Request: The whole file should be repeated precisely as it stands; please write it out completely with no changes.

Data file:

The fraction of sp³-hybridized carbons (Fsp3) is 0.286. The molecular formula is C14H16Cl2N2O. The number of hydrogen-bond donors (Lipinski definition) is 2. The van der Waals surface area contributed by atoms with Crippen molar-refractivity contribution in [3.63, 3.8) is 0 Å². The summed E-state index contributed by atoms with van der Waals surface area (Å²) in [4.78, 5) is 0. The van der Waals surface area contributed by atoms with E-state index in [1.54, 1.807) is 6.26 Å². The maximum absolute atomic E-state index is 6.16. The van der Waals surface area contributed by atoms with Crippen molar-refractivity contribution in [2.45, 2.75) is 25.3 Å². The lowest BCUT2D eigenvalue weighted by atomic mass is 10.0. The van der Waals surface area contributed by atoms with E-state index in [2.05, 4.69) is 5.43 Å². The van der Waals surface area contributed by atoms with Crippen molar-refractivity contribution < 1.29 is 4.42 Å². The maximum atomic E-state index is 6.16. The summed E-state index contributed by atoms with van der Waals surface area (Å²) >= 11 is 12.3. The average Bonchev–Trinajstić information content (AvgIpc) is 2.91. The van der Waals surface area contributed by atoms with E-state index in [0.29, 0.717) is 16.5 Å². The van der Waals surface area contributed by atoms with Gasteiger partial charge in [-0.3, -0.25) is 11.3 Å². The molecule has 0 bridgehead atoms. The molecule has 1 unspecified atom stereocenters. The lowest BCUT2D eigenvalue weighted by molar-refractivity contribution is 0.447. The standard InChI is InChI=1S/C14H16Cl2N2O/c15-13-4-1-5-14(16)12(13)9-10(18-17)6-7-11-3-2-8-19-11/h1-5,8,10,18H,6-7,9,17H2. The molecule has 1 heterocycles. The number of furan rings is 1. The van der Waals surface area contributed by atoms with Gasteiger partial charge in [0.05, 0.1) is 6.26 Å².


The fraction of sp³-hybridized carbons (Fsp3) is 0.286. The molecular formula is C14H16Cl2N2O. The number of hydrogen-bond donors (Lipinski definition) is 2. The van der Waals surface area contributed by atoms with Crippen molar-refractivity contribution in [3.63, 3.8) is 0 Å². The summed E-state index contributed by atoms with van der Waals surface area (Å²) in [4.78, 5) is 0. The van der Waals surface area contributed by atoms with E-state index in [1.54, 1.807) is 6.26 Å². The maximum absolute atomic E-state index is 6.16. The van der Waals surface area contributed by atoms with Crippen molar-refractivity contribution in [2.45, 2.75) is 25.3 Å². The lowest BCUT2D eigenvalue weighted by atomic mass is 10.0. The van der Waals surface area contributed by atoms with E-state index in [2.05, 4.69) is 5.43 Å². The van der Waals surface area contributed by atoms with Crippen molar-refractivity contribution < 1.29 is 4.42 Å². The maximum atomic E-state index is 6.16. The summed E-state index contributed by atoms with van der Waals surface area (Å²) >= 11 is 12.3. The average Bonchev–Trinajstić information content (AvgIpc) is 2.91. The van der Waals surface area contributed by atoms with E-state index in [0.29, 0.717) is 16.5 Å². The van der Waals surface area contributed by atoms with Gasteiger partial charge in [-0.3, -0.25) is 11.3 Å². The molecule has 0 bridgehead atoms. The molecule has 1 unspecified atom stereocenters. The lowest BCUT2D eigenvalue weighted by molar-refractivity contribution is 0.447. The standard InChI is InChI=1S/C14H16Cl2N2O/c15-13-4-1-5-14(16)12(13)9-10(18-17)6-7-11-3-2-8-19-11/h1-5,8,10,18H,6-7,9,17H2. The molecule has 1 heterocycles. The number of furan rings is 1. The van der Waals surface area contributed by atoms with Gasteiger partial charge in [0.05, 0.1) is 6.26 Å².